Socialist Worker 383

Everyday the politicians, RTE and the newspapers tell us the Irish economy is in ‘recovery’. ‘We’ are all supposed to be getting better off. Every week some Government Minister leaks new information about some give away they have planned  to bribe the electorate, who they’ve, been robbing for five years,  in the pre-election budget.

And everyday, every week, the housing and homelessness crisis gets worse and worse.

You see it on the streets of Dublin. You can read it in the language of statistics. The Simon Community says that there are now 3,372 adults, 707 families and 1,496 children in emergency accommodation. This is a 76% increase since January alone.

You can read it in the tragic headlines. Nearly a year after the terrible death of Jonathan Corrie in a doorway within metres of the Dáil another young homeless man dies in almost the same spot.

Yet nothing has been done.


For years now Fr Peter McVerry, Focus Ireland, Sister Stan and every other homeless charity and campaign has been warning of the impending disaster. So has Richard Boyd Barrett, Ruth Coppinger, Brid Smith, Tina MacVeigh and every decent and progressive TD and councillor .

It has fallen on deaf ears. Shame on the Irish Government!

Let’s be clear. A half way decent society – one that cared for people more than developers’ profits – would never have let this problem arise. And a decent society could solve the immediate crisis now, in weeks or months …if there was the will.

And a decent society would start now on tackling the underlying problem, the lack of social housing. Instead we have had the Gardai taking urgent action – to close down a Soup Kitchen on Grafton St !

What needs to be done is not rocket science, it’s obvious.


The Government should declare a National Emergency so that special measures can be taken

The houses that stand empty across the country and especially across Dublin should be taken over and occupied. In 2012 the Deutsche Bank reported that there were 289,451 empty houses in Ireland, and the figure for Dublin alone currently stands at over 20,000.

There are large numbers of empty warehouses. They could easily be refurbished and used.

Rent supplements should be raised and rent controls should be imposed. We must stop pricing people and especially families with children out of accommodation. At present rents are going through the roof and making it impossible for tens of thousands of people to get a home.

These emergency measures should be backed by a massive programme to build and provide proper affordable social housing for people.

And it should be paid for with the €4 billion reserves being held by NAMA.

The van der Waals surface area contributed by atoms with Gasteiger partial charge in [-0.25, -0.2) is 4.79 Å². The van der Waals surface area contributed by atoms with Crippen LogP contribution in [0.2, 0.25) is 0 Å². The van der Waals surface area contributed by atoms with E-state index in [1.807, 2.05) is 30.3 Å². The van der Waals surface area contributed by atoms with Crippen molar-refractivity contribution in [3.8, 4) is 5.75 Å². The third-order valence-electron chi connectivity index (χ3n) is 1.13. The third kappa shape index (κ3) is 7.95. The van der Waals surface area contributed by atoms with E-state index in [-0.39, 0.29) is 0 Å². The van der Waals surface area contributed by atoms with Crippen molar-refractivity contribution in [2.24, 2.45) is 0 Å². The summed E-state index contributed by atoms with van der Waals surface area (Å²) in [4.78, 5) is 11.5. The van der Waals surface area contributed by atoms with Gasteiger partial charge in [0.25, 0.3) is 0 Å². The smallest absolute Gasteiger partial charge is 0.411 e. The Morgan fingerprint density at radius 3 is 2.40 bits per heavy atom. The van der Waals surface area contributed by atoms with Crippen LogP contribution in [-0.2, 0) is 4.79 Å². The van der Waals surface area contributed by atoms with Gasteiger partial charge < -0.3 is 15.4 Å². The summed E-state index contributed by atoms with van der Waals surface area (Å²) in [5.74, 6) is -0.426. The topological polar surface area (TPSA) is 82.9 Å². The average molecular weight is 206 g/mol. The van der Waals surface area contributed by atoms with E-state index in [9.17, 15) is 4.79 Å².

So why are these things not done? There are many answers.

NAMA and the developers (as reported in last months Socialist Worker) prefer to concentrate on the luxury homes end of the market, where there’s more money to be made.

Councils are mired in red tape and bureaucracy, moving at a snail’s pace to deal with so-called ‘voids’ (empty properties) when emergency action is needed. The Deutsche Bank report estimated that at the present rate it would take 43 years to fill these ‘voids’!

Politicians keep looking for ‘market solutions’, like Fine Gael Housing Minister, Paudie Coffey’s proposals to give tax breaks to landlords as an incentive when what is needed  is strong government action.

But all these answers boiled down to one thing – we have a political system and an economic system and a government geared to putting profit before people.

Housing is a right

If housing is treated not as a human right but as just another commodity on the market, the housing crisis will never be solved. In the so-called ‘free’ market production, including housing provision, is for profit and so is provide for those who have the money to pay for it, especially those who have lots of money.

By definition the homeless will not have money and in a competitive market situation people in poverty and on lower incomes, who have had their wages and welfare benefits cut through austerity, will always lose out in the race for housing.

That is why we need to keep up the pressure on the Government. That is why there will a Right2Housing demonstration at the Dail on December 1, the anniversary of Jonathan Corrie’s death.

And that is why at the next election we need to clear out  the establishment parties, who are all committed to maintaining this unjust system.

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